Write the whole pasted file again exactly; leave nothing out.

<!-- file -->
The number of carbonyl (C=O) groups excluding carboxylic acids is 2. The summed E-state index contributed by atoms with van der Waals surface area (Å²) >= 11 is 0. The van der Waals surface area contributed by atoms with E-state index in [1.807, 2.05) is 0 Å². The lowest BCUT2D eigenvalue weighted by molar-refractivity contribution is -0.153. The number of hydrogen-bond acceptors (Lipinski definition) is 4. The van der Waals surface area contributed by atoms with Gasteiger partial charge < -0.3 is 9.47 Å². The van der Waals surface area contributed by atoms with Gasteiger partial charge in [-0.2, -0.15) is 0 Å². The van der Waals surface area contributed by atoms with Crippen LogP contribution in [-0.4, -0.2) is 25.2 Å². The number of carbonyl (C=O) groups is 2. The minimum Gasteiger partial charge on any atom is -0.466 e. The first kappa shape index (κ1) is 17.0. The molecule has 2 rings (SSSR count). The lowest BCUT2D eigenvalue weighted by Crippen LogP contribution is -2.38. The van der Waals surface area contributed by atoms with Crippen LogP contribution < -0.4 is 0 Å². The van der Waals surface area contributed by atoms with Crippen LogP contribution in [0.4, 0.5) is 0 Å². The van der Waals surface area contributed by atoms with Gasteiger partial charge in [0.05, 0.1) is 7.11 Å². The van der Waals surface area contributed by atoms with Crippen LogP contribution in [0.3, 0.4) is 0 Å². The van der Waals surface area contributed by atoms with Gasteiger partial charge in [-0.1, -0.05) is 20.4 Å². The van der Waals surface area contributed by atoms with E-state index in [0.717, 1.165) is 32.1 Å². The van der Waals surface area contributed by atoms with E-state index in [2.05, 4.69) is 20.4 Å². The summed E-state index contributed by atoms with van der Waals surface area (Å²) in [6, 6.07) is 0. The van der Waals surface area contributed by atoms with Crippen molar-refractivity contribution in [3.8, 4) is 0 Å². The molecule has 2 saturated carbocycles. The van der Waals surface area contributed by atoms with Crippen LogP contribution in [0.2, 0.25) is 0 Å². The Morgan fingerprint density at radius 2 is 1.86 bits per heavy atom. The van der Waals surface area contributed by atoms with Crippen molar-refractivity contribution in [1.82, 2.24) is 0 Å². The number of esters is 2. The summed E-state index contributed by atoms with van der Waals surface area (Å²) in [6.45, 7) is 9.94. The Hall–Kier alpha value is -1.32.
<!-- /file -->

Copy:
The number of carbonyl (C=O) groups excluding carboxylic acids is 2. The summed E-state index contributed by atoms with van der Waals surface area (Å²) >= 11 is 0. The van der Waals surface area contributed by atoms with E-state index in [1.807, 2.05) is 0 Å². The lowest BCUT2D eigenvalue weighted by molar-refractivity contribution is -0.153. The number of hydrogen-bond acceptors (Lipinski definition) is 4. The van der Waals surface area contributed by atoms with Gasteiger partial charge < -0.3 is 9.47 Å². The van der Waals surface area contributed by atoms with Gasteiger partial charge in [-0.2, -0.15) is 0 Å². The van der Waals surface area contributed by atoms with Crippen LogP contribution in [-0.4, -0.2) is 25.2 Å². The number of carbonyl (C=O) groups is 2. The minimum Gasteiger partial charge on any atom is -0.466 e. The first kappa shape index (κ1) is 17.0. The molecule has 2 rings (SSSR count). The lowest BCUT2D eigenvalue weighted by Crippen LogP contribution is -2.38. The van der Waals surface area contributed by atoms with Crippen LogP contribution < -0.4 is 0 Å². The van der Waals surface area contributed by atoms with Crippen LogP contribution in [0.4, 0.5) is 0 Å². The van der Waals surface area contributed by atoms with Gasteiger partial charge in [0.05, 0.1) is 7.11 Å². The van der Waals surface area contributed by atoms with Crippen LogP contribution in [0.3, 0.4) is 0 Å². The van der Waals surface area contributed by atoms with Gasteiger partial charge in [-0.1, -0.05) is 20.4 Å². The van der Waals surface area contributed by atoms with E-state index in [0.717, 1.165) is 32.1 Å². The van der Waals surface area contributed by atoms with E-state index in [2.05, 4.69) is 20.4 Å². The summed E-state index contributed by atoms with van der Waals surface area (Å²) in [6, 6.07) is 0. The van der Waals surface area contributed by atoms with Crippen molar-refractivity contribution in [3.8, 4) is 0 Å². The molecule has 2 saturated carbocycles. The van der Waals surface area contributed by atoms with Crippen LogP contribution in [0.2, 0.25) is 0 Å². The Morgan fingerprint density at radius 2 is 1.86 bits per heavy atom. The van der Waals surface area contributed by atoms with Crippen molar-refractivity contribution in [1.82, 2.24) is 0 Å². The number of esters is 2. The summed E-state index contributed by atoms with van der Waals surface area (Å²) in [6.45, 7) is 9.94. The Hall–Kier alpha value is -1.32.